Here is the story that “Satan” told.
Nathan Rothschild, the founder of the London branch of the bank, was a spectator on the battlefield that day in June 1815 and, as night fell, he observed the total defeat of the French army. This was what he was waiting for. A relay of fast horses rushed him to the Belgian coast, but there he found to his fury that a storm had confined all ships to port. Undaunted — “Does greed admit anything is impossible?” asked Satan — he paid a king’s ransom to a fisherman to ferry him through wind and waves to England.
Reaching London 24 hours before official word of Wellington’s victory, Rothschild exploited his knowledge to make a killing on the Stock Exchange. “In a single coup,” the pamphlet charged, “he gained 20 million francs.”

And the rest is anti-Semitic history.

“Although this type of speculation was widespread throughout anti-Semitic circles in the late nineteenth and twentieth centuries, it was notably strong in the United States, where radicals of every stripe seemed obsessed by financial conspiracies,” political scientist Michael Barkun wrote in his book “A Culture of Conspiracy,” published in 2003. “The Rothschilds, who combined Jewishness, banking, and international ties, presented an attractive target.”

They still do, just not via pamphlet.

The conspiracy theories about the Rothschilds — and other groups, Jewish or not — are spread in online forums, self-published books, right-wing and religious radio programs, and especially YouTube, where seemingly normal and harmless people spin complicated, illogical theories that viewers seeking to confirm their owns views can easily find.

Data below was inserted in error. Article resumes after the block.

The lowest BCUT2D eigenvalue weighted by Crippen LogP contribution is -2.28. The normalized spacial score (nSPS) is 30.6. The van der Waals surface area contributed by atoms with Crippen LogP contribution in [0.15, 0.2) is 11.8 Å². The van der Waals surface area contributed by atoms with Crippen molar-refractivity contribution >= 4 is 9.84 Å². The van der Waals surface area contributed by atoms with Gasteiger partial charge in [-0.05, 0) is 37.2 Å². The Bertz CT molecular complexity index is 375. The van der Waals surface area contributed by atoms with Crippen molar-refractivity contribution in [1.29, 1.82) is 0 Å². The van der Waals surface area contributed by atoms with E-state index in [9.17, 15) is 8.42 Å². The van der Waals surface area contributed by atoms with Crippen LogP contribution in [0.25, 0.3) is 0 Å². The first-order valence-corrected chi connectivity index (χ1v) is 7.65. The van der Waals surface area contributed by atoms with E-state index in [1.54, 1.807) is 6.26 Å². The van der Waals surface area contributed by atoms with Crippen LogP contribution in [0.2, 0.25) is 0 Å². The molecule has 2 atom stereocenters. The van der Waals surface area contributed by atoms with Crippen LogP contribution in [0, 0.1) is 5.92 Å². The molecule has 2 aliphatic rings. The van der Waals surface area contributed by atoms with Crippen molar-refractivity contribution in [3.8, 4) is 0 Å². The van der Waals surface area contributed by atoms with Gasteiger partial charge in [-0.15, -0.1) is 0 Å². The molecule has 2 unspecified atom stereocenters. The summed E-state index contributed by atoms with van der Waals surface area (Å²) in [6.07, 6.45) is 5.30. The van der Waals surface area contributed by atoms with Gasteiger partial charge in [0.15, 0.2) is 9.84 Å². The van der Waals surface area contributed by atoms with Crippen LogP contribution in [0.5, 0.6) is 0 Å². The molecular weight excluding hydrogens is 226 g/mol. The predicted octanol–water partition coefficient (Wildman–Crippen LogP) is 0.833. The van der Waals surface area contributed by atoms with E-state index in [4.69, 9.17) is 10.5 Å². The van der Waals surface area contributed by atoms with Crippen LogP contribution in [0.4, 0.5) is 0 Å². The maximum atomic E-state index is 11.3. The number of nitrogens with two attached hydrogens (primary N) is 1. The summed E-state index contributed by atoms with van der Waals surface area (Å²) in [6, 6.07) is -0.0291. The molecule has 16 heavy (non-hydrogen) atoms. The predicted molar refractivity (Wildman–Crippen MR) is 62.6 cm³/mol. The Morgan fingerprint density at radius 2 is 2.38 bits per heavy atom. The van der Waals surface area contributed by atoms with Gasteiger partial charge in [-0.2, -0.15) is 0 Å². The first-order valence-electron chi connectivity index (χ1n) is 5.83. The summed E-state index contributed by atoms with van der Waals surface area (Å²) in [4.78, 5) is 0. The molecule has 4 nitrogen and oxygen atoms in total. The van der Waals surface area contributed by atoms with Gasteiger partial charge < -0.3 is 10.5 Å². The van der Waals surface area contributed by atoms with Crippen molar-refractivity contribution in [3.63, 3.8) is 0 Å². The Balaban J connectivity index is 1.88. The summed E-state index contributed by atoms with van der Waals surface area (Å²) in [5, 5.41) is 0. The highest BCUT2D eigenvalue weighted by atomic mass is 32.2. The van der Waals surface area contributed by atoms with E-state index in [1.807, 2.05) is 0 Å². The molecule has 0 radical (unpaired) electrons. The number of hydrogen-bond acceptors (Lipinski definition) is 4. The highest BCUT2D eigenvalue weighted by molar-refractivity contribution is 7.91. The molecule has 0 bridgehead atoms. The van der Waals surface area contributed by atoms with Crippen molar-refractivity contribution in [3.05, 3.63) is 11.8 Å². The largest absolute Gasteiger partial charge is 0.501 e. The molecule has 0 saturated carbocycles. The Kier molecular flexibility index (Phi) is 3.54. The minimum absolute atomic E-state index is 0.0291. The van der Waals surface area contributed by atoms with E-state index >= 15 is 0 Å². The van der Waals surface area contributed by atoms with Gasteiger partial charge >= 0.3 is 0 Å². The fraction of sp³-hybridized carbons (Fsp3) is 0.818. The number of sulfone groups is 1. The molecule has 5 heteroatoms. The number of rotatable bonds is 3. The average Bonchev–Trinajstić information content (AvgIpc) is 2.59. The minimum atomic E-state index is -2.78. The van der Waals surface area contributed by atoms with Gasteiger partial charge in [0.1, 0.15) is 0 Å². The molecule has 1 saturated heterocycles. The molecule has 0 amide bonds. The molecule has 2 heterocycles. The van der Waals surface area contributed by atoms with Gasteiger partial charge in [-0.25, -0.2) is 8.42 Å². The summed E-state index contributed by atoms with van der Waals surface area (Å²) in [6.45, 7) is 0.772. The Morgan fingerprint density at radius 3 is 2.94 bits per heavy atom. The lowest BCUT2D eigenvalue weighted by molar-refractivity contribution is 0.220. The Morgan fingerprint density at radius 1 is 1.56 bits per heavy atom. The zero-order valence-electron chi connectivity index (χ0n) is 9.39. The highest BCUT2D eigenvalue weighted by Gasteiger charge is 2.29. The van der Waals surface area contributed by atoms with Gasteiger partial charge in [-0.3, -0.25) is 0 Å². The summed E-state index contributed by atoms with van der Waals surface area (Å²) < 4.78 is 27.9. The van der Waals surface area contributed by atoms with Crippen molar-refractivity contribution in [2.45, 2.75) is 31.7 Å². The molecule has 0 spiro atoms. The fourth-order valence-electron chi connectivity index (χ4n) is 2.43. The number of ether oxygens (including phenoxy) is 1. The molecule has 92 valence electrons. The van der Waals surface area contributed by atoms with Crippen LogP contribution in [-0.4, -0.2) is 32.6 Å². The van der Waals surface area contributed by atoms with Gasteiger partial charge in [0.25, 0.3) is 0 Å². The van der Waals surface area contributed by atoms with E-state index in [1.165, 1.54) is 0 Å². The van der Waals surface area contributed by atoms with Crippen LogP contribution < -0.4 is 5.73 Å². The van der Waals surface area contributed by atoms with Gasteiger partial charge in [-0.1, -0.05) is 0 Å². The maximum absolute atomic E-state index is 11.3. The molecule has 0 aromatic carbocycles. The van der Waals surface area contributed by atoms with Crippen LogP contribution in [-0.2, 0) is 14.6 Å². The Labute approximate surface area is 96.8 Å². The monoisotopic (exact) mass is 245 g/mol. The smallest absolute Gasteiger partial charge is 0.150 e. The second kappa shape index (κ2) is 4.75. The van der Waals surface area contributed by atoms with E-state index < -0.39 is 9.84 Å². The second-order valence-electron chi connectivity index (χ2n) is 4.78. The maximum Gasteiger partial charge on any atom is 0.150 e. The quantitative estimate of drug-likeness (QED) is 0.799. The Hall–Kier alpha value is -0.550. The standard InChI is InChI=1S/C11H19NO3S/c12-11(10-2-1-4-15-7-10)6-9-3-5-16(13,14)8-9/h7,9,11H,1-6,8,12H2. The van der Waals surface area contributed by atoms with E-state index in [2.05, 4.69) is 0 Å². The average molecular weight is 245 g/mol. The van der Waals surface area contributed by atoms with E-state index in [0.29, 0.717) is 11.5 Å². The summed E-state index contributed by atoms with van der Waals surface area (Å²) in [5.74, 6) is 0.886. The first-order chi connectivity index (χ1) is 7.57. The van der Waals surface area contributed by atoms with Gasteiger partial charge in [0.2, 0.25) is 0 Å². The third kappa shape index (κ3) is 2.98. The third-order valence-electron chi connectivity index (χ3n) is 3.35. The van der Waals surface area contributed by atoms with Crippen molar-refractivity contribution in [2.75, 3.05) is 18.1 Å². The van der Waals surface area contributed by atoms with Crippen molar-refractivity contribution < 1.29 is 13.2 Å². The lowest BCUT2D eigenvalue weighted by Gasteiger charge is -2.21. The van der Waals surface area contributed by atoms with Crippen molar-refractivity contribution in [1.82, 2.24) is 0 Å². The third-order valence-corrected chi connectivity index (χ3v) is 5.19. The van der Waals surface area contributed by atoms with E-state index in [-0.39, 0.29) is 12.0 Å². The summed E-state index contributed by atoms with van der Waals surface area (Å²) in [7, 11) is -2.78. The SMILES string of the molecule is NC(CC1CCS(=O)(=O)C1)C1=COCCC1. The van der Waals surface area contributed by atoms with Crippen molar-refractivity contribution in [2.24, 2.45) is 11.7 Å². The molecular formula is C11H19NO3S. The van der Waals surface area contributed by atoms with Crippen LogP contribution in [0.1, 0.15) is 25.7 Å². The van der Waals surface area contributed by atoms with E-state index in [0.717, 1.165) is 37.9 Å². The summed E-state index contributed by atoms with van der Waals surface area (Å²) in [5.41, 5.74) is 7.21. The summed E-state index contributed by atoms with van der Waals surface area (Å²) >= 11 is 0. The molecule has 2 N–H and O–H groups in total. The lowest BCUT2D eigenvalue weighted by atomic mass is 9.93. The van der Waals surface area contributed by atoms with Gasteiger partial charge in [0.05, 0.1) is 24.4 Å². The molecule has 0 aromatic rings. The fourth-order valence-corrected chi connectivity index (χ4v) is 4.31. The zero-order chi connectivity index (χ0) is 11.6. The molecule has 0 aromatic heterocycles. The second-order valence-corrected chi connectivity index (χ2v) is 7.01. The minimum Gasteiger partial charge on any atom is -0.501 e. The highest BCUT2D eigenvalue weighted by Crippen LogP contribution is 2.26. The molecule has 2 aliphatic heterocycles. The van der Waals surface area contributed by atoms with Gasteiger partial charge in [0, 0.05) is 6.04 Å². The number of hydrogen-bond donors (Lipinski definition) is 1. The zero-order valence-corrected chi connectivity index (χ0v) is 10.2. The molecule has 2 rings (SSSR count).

Take a YouTuber identified as “hudna1,” with nearly 5,000 subscribers.

In September 2017, a month after Hurricane Harvey laid waste to Houston, hudna1 posted a lengthy video in which she explained how it all came back to the Rothschilds.

“I am not an engineer,” she said. “But I have common sense.”

Her common sense goes like this:

Strange things have been happening on the planet. For instance, whales have been jumping out of the ocean.


Because, she claimed, of electric waves being sent out from Alaska by a U.S. government project to manipulate weather patterns. Her uncle, who served in the Air Force, told her all about it.

Anyway, the Rothschilds, she said, had “friends in high places.” They bought that weather company, after all.

So: They know the people in the government making the whales jump out of the ocean, which is very bad.

So: They are behind the hurricane.

Why is she convinced?

For one thing, she did research — on YouTube, not Google, which apparently can’t be trusted. “YouTube has more information,” she said. “Google is discreet.”

(Fun fact: Google owns YouTube.)

Besides that, she prayed on it. And what came to her, in a vision, was a “funny looking ogre” who had a “comedic sense” and was “very surreal.”

The Rothschilds.

“You,” a commenter wrote, “are a beautiful soul.”

Another wrote that “your observations are very insightful, I have learned so much from them.”

Just one quibble, however.

“The Rothschilds,” the commenter wrote, “are merely the Treasurer for the Vatican.”